Some suggest the gender gap in caring for kin also can be traced to employment. For example, compared with employed women, the “traditional woman” who does not work for pay is especially likely to provide care for her relatives. Further, the types of tasks for kin that a housewife does are different from those an employed woman does: Employed women give relatives more money and gifts, whereas housewives do more time-consuming, hands-on chores, like taking care of relatives’ children. In this sense, employed women are beginning to look a little like employed men, as the structural model would predict. At the same time, a large portion of this gender gap relates to differences in men’s and women’s job conditions, especially their wages. When men make the same amount of money as women, for example, men’s care-giving to kin begins to resemble women’s. This also reaffirms a structural explanation for the gender gap.
Others, however, emphasize that even when women work for pay, the gender gap remains. The “traditional” man—who holds a paying job—continues to do significantly less housework, child care, and kin work than his employed female counterpart. The second set of explanations trace these remaining gender gaps in paid employment and unpaid family labor to the cultural factors that operate in adult life— especially three sets of cultural beliefs: (1) gender ideologies (especially those attitudes concerning what men’s and women’s roles and power should be in paid and unpaid labor and nurturance), (2) beliefs concerning the importance of employment, and (3) beliefs concerning the importance of family obligations. These types of explanations suggest that women still do significantly more housework, child care, and kin work than men, even if their employment conditions are similar, because women and men have different views about gender, employment, and family obligations.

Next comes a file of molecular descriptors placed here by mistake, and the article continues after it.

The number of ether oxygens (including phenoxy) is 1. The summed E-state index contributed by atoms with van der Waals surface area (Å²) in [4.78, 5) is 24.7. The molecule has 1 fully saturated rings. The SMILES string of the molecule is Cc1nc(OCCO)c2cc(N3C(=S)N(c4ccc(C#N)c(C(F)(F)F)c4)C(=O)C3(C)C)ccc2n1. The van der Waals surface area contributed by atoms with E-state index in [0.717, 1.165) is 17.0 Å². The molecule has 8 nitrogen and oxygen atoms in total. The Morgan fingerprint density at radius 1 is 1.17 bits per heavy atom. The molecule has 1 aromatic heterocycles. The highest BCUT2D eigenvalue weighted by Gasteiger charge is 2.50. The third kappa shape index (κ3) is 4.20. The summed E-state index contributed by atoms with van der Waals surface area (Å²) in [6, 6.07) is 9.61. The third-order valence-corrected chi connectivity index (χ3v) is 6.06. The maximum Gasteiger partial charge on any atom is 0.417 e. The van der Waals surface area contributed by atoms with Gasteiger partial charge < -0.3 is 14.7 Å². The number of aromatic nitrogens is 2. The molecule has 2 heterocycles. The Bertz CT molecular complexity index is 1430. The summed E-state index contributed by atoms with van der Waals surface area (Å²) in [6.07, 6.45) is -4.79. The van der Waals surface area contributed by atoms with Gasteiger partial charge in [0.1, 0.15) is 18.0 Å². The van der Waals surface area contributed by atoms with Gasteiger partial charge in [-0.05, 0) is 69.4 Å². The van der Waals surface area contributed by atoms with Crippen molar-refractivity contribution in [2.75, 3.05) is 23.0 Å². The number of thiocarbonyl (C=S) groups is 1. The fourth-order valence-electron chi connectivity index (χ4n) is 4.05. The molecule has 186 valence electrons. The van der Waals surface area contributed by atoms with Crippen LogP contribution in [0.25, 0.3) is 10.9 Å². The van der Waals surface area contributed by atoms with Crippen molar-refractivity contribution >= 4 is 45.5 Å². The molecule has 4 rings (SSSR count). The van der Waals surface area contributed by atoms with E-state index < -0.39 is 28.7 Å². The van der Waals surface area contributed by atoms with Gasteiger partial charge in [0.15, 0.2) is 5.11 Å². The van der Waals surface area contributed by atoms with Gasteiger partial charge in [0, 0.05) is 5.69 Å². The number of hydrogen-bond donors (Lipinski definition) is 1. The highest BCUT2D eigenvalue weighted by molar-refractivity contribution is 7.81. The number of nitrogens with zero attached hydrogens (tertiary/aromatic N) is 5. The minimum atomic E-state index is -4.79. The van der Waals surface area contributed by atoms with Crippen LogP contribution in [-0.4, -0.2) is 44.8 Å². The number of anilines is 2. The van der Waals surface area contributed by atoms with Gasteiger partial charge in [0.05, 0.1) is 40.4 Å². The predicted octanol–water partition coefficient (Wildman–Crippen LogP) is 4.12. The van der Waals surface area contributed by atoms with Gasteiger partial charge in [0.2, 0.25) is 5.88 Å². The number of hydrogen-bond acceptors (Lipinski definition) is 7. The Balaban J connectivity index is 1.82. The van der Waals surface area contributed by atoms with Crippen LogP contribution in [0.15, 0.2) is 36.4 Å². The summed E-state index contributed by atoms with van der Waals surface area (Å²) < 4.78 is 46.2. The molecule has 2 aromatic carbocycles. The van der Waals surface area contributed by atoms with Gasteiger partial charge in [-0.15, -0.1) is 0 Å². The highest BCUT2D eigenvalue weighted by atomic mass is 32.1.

Any discussion of culture and structure, however, must emphasize that womanhood and manhood are not monolithic. For example, the difference in housework between black men and black women is smaller than the gap between white women and white men. Depending on their race/ethnicity, men and women are held accountable to different standards concerning gender, family, and employment just as they encounter different privileges and opportunities.
Overall, the gender gap in family and paid work has narrowed but still exists. A gender gap also remains in other realms of personal and social life—in physical and mental health (women get depressed more often than men while men develop what are called antisocial personalities and express anger more often than women), in crime (men are still much more likely to commit a variety of crimes, but women are catching up), and in politics (women are more likely than men to vote Democratic). Social forces can explain these, too. A gender gap does not necessarily mean attachment of a lower value to either women or men. Some of these gaps are simply markers of differences. Others are, however, indicators and enactments of inequality associated with different rewards and costs.
- Bianchi, Suzanne, John Robinson, and Melissa Milkie. 2006. Changing Rhythms of American Family Life. New York: Russell Sage Foundation.
- Goldin, Claudia. 1990. Understanding the Gender Gap: An Economic History of American Women. New York: Oxford University Press.
- Padavic, Irene and Barbara Reskin. 2002. Women and Men at Work. Thousand Oaks, CA: Pine Forge.
- Rosenfield, Sarah, Jean Vertefuille, and Donna D. McAlpine. 2000. “Gender Stratification and Mental Health: An Exploration of Dimensions of the Self.” Social Psychology Quarterly 63:208-23.
- Sarkisian, Natalia and Naomi Gerstel. 2004. “Explaining the Gender Gap in Help to Parents: The Importance of Employment.” Journal of Marriage and the Family 66:431-45.